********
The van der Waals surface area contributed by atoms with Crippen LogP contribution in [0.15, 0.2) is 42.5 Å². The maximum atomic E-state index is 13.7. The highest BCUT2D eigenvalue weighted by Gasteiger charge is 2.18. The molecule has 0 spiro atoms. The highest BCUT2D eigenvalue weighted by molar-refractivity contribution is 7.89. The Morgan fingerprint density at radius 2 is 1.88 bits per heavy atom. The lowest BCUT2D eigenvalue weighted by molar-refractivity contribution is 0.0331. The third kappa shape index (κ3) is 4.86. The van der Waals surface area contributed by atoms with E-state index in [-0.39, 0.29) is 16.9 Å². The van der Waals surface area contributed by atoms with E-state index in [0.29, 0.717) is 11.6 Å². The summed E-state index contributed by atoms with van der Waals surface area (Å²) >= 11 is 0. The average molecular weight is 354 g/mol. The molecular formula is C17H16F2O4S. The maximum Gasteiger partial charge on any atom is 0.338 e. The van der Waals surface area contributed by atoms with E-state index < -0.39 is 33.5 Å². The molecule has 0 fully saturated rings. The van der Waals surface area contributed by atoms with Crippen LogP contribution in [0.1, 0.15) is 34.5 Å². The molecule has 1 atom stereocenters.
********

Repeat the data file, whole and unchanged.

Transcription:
The van der Waals surface area contributed by atoms with Crippen LogP contribution in [0.15, 0.2) is 42.5 Å². The maximum atomic E-state index is 13.7. The highest BCUT2D eigenvalue weighted by Gasteiger charge is 2.18. The molecule has 0 spiro atoms. The highest BCUT2D eigenvalue weighted by molar-refractivity contribution is 7.89. The Morgan fingerprint density at radius 2 is 1.88 bits per heavy atom. The lowest BCUT2D eigenvalue weighted by molar-refractivity contribution is 0.0331. The third kappa shape index (κ3) is 4.86. The van der Waals surface area contributed by atoms with E-state index in [-0.39, 0.29) is 16.9 Å². The van der Waals surface area contributed by atoms with E-state index in [0.29, 0.717) is 11.6 Å². The summed E-state index contributed by atoms with van der Waals surface area (Å²) >= 11 is 0. The average molecular weight is 354 g/mol. The molecular formula is C17H16F2O4S. The maximum Gasteiger partial charge on any atom is 0.338 e. The van der Waals surface area contributed by atoms with E-state index < -0.39 is 33.5 Å². The molecule has 0 fully saturated rings. The van der Waals surface area contributed by atoms with Crippen LogP contribution in [0.1, 0.15) is 34.5 Å². The molecule has 1 atom stereocenters.